A lot to lose

b62727b5-e7e8-4322-a3e9-33b149907500Members of Sprout There! on their allotment

In the second of a series of articles by plot holders at the Redbridge Lane West allotments in Wanstead, Deborah Williams of Sprout There! explains the importance of the site for adults with learning disabilities

Sprout There! is a plot to plate horticultural project for adults with learning disabilities – part of Ilford-based charity Uniting Friends – situated at the Redbridge Lane West allotments. We share this historic site with other allotmenteers, tending our plots adjacent to the A12. It is a hidden gem, important not just for our vegetable growing but for the incredible biodiversity it supports.

We began 10 years ago as a lottery-funded initiative to engage people with learning disabilities in the entire process of fruit and vegetable cultivation, harvesting, eating more healthily and learning skills for personal development. We offer art and craft activities on site and create cosmetics incorporating some of the plants grown. We have also led workshops for children from local special schools. The service we run on this site is a key part of the charity’s business, which supports its running costs, including the employment of staff and trainees with learning disabilities.

The benefits of gardening and nature have been well researched for mental and physical well-being, and for our members, it is a vital ‘green gym’ for individuals who can have an array of complex support needs. For some, it is learning about gardening and provides employment opportunities; for others, it is being part of a supportive social group in a relaxing and beautiful environment.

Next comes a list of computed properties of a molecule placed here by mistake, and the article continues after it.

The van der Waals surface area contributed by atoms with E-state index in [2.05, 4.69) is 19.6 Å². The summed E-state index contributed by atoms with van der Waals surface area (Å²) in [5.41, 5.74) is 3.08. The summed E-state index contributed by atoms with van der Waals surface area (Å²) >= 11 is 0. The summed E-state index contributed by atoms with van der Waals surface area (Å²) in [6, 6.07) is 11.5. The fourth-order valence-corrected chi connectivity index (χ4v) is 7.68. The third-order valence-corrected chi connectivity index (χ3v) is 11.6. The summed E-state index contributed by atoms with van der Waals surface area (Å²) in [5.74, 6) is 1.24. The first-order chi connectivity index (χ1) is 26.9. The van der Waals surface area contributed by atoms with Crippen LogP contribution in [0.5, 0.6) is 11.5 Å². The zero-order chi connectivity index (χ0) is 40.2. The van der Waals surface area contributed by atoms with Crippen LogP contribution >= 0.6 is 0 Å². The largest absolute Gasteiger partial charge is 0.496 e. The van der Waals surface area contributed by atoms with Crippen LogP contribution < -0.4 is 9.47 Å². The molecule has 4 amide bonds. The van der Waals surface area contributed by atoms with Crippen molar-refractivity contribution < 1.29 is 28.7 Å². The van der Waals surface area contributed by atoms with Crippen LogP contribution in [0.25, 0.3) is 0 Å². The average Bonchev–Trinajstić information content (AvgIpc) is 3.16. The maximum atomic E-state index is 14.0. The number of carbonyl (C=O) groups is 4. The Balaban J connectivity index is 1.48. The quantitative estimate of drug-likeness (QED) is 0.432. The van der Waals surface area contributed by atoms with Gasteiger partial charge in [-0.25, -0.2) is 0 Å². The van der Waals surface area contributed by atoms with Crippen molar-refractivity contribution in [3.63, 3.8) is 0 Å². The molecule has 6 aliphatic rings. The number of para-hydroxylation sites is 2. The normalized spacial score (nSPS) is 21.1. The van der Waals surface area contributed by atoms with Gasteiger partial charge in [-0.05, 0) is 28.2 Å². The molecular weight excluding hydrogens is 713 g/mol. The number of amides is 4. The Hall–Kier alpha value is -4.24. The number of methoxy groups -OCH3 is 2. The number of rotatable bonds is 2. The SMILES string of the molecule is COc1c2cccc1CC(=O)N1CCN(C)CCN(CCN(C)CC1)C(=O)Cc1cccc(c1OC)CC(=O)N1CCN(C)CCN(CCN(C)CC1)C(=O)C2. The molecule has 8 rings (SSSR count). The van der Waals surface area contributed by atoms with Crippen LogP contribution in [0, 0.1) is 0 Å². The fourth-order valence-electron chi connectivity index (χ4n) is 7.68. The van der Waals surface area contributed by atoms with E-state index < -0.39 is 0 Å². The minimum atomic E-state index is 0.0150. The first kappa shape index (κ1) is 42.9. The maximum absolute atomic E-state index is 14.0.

During lockdown, coronavirus impacted us all, but for some people with learning disabilities, it was disproportionately devastating. They were six times more likely to die from covid-19 than the rest of the population. As an organisation, we were very aware of their vulnerability, and the project was able to provide a safe space to counter boredom and feelings of social isolation by reconnecting with each other and nature.

Now, we are under a different threat from the gas company Cadent, who want to use the allotment area while they make repairs on their adjoining site. As I write this, we are still unsure of the details, but many of the plots could be destroyed. The ramifications for all of us and the wildlife would be catastrophic.

The charity’s members, staff and volunteers are all anxious about the potential loss of the site. Mark thinks: “There won’t be anything left. No plants, no veg. We have a fox den and the birds and the nests would be gone.” Mike has been at Sprout There! from the start: “It’s been brilliant. I’m always learning and pick up ideas.” Tony, who is an experienced gardener, loves nature: “Animals have a right to live. You would kill their habitat.” He also thinks the plot is: “Great for… meeting people and chatting. It helps with anxiety.” And Daren speaks for many: “We’ve been coming here for years and we can’t turn our back on it. Everything we’ve done here would count for nothing.”

For more information on Sprout There!, visit wnstd.com/st. To view the petition to save the allotments, visit wnstd.com/rlw

Author: Editor